Mr PALMER - Because I consider that I have done my duty when I bring this motion forward, and afford honorable members an opportunity to express an opinion. The facts are clear to all. We have had a drought, the worst in the recollection of most people ; and the general conditions are most serious. The ordinary expenditure of the Government is increasing to an enormous extent ; and those who urge that more money still should bo devoted to the Federal Capital are taking ii line of action which, if it has any effect at all, must still further intensify the prevailing difficulties. I want to relieve the people of that obligation if I can. I am not going to repeat what I have said on previous occasions regarding the Federal Capital. My views on the subject are well known. However, Parliament has decided to go forward with the matter, and under normal conditions I should not have submitted this motion, but I should have been lacking in my duty at the present time if I had not raised my voice in protest at this continued expenditure under the extreme conditions now operating.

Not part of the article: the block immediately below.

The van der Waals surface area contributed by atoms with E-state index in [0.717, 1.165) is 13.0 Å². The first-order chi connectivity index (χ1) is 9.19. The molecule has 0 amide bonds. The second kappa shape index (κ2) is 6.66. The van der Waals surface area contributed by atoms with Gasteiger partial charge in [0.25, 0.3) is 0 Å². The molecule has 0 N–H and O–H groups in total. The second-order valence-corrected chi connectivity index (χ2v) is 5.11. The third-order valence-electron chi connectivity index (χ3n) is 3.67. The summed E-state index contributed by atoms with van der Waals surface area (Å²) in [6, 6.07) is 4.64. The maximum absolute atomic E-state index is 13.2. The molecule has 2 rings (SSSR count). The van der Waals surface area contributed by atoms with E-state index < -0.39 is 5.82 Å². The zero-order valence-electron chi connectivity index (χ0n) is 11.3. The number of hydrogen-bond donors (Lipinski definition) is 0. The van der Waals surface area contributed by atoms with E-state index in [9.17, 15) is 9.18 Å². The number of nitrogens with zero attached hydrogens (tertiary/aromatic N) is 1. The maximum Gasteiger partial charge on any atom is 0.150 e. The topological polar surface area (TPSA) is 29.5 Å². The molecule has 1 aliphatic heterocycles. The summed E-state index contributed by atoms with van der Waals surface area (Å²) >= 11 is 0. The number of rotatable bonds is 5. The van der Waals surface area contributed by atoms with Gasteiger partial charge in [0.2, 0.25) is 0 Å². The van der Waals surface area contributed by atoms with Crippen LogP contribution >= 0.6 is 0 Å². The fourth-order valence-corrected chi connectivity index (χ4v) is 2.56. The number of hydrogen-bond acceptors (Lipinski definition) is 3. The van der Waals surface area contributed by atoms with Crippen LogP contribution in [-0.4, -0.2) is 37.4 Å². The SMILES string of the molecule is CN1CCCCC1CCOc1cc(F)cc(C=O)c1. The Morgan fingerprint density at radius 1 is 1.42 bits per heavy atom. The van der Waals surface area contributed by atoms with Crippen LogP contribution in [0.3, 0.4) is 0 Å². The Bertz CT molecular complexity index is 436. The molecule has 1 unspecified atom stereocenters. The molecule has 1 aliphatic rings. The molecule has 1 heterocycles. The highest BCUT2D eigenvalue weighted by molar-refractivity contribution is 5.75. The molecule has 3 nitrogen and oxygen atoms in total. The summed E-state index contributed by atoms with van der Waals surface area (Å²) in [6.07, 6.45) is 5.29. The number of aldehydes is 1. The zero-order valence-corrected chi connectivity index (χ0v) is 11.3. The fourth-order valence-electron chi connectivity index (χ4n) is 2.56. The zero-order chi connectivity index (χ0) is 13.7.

Mr Poynton - But you voted for this Capital site.

Mr PALMER - Quite a number of members voted for this site, and for another site. I was one of those who came into Parliament when there was nothing else to vote upon. The question of building the Capital had been settled before I appeared in this House, and the only question I had to vote upon was one between the various sites. Had the question been one with regard to building the city or otherwise, I should have answered in a very decided negative. I feel perfectly justified in raising my protest on this occasion, though I know it will be urged that to discontinue work at the Federal Capital will have the effect of throwing large numbers out of employment, and thus in- tensifying the difficulties of the period. I have yet to learn that the Federal Parliament is: a benevolent institution. If it is necessary to establish works to give employment under the peculiar and trying conditions now in existence, let that employment be given on work that is likely to produce some return for the money expended, and not in the fanciful direction which has been suggested by some honorable members. There I will leave the question. I would like to get a vote upon it in order to find out who is in favour and who against relieving to some extent the strain now imposed, upon the people by the abnormal conditions which prevail.